Monday, February 15, 2010

Bye Bayh

(Yes, I know I’m not the first blogger to use that title. I never said I was clever.) Sen. Evan Bayh (D-IN) is retiring from the Senate.

Indiana Sen. Evan Bayh will not seek re-election this year, a decision that hands Republicans a prime pickup opportunity in the middle of the country.

“After all these years, my passion for service to my fellow citizens is undiminished, but my desire to do so by serving in Congress has waned,” Bayh will say.


In his statement, Bayh cited the lack of bipartisan comity as one of the main reasons for the decision. “There is too much partisanship and not enough progress — too much narrow ideology and not enough practical problem-solving,” Bayh will say. “Even at a time of enormous challenge, the peoples’ business is not being done.” He specifically cited the recent vote that killed the creation of a debt commission as evidence of the partisan gridlock.

I am sure there will be more than a few Democrats who will retaliate with “So the solution to getting rid of partisan gridlock and too much narrow ideology is to go home. Okay, fine, be that way; good riddance” in an effort to cover up their shock at losing a pretty-sure re-election in Indiana.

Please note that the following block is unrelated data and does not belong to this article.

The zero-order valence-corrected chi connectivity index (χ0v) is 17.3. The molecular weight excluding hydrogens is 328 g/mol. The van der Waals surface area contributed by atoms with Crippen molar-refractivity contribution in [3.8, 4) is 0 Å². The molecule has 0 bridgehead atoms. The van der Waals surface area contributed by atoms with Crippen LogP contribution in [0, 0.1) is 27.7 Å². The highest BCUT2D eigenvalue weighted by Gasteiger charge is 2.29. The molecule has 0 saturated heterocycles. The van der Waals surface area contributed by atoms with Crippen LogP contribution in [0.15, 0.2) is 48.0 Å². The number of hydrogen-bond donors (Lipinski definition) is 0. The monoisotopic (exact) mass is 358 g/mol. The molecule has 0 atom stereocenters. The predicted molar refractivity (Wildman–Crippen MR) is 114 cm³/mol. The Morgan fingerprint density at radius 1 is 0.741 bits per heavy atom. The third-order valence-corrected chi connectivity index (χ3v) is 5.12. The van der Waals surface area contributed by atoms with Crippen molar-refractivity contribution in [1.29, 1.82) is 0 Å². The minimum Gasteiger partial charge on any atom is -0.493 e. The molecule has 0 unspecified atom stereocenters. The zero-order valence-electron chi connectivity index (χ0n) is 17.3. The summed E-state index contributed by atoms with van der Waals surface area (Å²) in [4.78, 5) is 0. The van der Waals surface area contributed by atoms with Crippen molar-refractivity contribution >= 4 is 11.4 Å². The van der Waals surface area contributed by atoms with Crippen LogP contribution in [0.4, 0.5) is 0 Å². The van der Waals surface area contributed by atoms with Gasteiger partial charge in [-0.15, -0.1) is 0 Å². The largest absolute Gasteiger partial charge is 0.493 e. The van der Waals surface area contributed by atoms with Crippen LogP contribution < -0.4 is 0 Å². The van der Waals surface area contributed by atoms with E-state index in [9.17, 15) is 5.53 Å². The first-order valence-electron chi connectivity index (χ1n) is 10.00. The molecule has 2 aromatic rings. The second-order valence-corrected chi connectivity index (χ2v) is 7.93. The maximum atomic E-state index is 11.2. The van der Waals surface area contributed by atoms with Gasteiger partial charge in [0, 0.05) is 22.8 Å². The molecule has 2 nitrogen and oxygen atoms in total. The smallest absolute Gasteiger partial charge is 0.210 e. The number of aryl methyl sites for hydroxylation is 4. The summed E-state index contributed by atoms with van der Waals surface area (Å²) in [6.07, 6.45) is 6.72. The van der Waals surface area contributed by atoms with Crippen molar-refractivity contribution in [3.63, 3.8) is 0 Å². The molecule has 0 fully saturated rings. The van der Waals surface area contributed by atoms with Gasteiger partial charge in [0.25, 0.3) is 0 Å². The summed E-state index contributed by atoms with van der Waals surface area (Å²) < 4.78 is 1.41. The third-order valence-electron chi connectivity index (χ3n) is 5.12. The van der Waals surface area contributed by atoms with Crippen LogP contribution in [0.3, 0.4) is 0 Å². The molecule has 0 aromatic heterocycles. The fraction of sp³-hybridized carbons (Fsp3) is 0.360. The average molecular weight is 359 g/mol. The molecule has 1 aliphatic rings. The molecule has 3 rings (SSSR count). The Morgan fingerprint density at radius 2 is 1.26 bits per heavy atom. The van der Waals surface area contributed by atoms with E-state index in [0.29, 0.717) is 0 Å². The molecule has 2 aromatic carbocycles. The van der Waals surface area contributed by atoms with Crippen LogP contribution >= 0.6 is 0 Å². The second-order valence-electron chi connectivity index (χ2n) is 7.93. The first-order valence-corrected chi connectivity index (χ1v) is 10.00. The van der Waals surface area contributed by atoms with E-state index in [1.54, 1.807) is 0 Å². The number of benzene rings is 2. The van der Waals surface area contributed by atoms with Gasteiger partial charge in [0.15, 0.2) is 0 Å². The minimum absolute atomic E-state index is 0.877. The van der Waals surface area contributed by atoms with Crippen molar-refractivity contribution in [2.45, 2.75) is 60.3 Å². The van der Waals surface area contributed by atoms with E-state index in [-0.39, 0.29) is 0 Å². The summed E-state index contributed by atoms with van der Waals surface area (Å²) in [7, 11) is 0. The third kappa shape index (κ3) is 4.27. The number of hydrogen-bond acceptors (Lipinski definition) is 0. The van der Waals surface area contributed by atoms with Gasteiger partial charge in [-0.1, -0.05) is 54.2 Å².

Now the chances are very good that the seat will go to a Republican; Obama won Indiana by a very thin margin and the Hoosier State is historically a tipping-over-Red state anyway. This, after all, is the home of Dan Quayle (who beat Evan Bayh’s father, Birch Bayh, for re-election) and conspiracy whack-job Rep. Dan Burton, famous for shooting at melons to prove Hillary Clinton murdered Vince Foster.

There are a couple of things that are weird about this announcement. According to TPM, Mr. Bayh’s re-election campaign was up and running, he was raising a lot of money (I presume Mr. Bayh will send back all the money he’s raised), and his competition — so far — was former Sen. Dan Coats who has his own issues, including residency and being in deep with lobbyists. (Of course, if you’re a Republican, that’s a feature, not a bug.) The day for filing to run in the primary is Friday, February 19th, and no one else had planned on running in the primary. That means the Indiana Democratic Party chooses the candidate.

But it all comes down to wondering why he’s decided at this late date to pack up and go home. If he was really serious about doing something about Washington being broken, the way to fix it isn’t to bail out.